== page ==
Concord Pacific, based in Vancouver, is one of Canada’s most recognized commercial and residential real estate developers. But increasingly in recent years, the company has also built a renewable energy portfolio which includes wind, hydroelectric and utility-scale solar assets.
Cliff McCracken, senior vice president of Concord Pacific, who leads the green energy charge, said the company identified renewable energy about 14 years ago as a “very interesting sector.”
“We’re certainly very interested to do more in the sector. What’s interesting is that over this time period the pension funds have sort of woken up. Lucky for us they woke up a little bit late to the attractiveness in the sector,” he said.
“We find it’s a lot more competitive to be investing than it used to be, and primarily because the pension funds have woken up to it . . . It’s been a good place to be and it’s been a good field to be investing in. And it’s socially responsible as well.”
Concord’s hydroelectric run-of-river project
The first Concord Green Energy project was a wind project in Saskatchewan in conjunction with Algonquin Power. After that, it was introduced to a hydroelectricity facility just north of Vancouver (Skookum), which is a run-of-river project.
“We tend to think about hydroelectric as sort of the massive, big reservoir dams that BC Hydro built. Those things are good because you build a big reservoir and then you let the water go over the dam or through the turbines when you need it. Run-of-river does not entail a reservoir dam. You’re only making power when the water’s in the river,” said McCracken.
“Some people say you’re not disturbing the environment to the extent that you do in a reservoir dam. It’s better for the environment. (But) it’s not as good for generating electricity because you just get the power when the water’s in the river, as opposed to fine-tuning and getting the power when you want it.”
Concord develops wind, solar in Ontario
Concord has also been involved in several solar farms in Ontario. Today it has eight such properties – referred to as utility-scale as each farm is generating about 10 megawatts.
It has added some wind farms in Ontario and is now under construction with some solar farms in Alberta. The company is also pursuing permits for a very large run-of-river hydro facility in Northern Alberta.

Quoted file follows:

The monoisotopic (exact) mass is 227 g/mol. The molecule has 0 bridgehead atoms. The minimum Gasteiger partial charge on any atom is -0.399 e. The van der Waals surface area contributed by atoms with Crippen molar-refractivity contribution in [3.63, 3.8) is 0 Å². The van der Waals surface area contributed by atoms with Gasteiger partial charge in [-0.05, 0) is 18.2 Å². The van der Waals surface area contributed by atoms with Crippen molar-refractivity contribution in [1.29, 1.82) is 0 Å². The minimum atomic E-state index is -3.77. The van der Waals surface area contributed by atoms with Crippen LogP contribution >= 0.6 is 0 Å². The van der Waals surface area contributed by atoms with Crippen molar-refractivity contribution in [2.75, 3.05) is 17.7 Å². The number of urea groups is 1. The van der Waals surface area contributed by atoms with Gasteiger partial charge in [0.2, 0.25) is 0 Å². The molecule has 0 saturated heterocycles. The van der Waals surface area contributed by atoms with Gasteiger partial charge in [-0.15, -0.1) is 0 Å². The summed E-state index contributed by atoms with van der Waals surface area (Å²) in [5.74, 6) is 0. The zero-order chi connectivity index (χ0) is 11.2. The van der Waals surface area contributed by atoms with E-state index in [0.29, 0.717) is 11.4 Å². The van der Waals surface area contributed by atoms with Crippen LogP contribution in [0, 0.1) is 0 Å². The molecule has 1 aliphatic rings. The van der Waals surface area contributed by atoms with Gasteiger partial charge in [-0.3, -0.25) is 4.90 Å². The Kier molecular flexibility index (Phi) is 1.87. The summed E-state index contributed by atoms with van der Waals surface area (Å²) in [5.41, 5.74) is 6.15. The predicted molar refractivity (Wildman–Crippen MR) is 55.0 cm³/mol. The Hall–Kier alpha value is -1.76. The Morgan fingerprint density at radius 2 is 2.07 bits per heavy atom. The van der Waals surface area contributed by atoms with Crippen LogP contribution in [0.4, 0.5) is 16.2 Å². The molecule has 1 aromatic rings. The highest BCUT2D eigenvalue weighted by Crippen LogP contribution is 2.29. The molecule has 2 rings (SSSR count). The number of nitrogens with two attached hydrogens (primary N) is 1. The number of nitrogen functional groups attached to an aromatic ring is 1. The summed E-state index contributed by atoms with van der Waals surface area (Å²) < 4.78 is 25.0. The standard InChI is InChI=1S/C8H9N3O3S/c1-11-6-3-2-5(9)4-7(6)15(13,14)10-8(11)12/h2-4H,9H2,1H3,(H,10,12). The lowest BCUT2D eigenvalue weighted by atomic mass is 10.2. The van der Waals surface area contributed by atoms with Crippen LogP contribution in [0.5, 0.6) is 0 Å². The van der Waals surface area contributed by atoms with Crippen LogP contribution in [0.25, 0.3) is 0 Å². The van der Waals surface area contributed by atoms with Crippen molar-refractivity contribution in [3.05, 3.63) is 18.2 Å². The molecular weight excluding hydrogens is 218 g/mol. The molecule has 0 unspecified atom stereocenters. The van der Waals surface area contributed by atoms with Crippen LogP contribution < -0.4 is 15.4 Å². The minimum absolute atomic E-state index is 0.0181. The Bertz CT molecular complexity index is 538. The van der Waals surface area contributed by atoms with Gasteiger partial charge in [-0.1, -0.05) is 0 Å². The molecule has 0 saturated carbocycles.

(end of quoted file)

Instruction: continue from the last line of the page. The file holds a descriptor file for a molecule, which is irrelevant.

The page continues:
Today, its green energy portfolio includes 18 projects — two hydroelectricity in B.C., three solar in Alberta, one wind in Saskatchewan, eight solar and four wind in Ontario.
“Going back 14, 15 years ago, we just saw it as a sector that was a good long-term investment. We anticipated that energy was simply going to become more and more expensive over time and I guess we had an anticipation that the price of oil was going to keep climbing,” said McCracken.
“At the outset, it was seen as a good place to deploy capital, good long-term prospects. As electricity, it’s clean.
“You might have said, ‘well why did we not consider investing in oil and gas back then?’ But that just didn’t catch our interest. At the outset, it was just good long-term prospects from a financial perspective and then as things have carried on we certainly feel pretty good about the environmental benefits of being renewable.”
Concord created Concord Green Energy to explore and support future communities with a variety of zero-carbon energy-producing projects. The company said its current green energy projects can power more than twice the needs of all its communities.
Major new solar farm to be built
Recently, it was announced that GP Joule North America, a leader in utility-scale engineering, procurement, and construction with proprietary racking solutions, broke ground on a 106-megawatt solar photovoltaic (PV) portfolio for Concord Pacific near Lethbridge, Alta.
It’s Concord’s first development of a solar PV site and includes three projects, each 35 megawatts in size. It is scheduled to be completed about March 2022.
“GP Joule was the logical choice as they had recent experience in building merchant plants and furthering utility-scale projects during the pandemic,” said Terry Hui, president and CEO of Concord Pacific, in a statement. “We are also pleased to be working with the Athabasca Chipewyan First Nation as we expand our portfolio in Alberta.”
Looking to the future, Concord Pacific has more than 500 megawatts of renewable energy projects in its pipeline.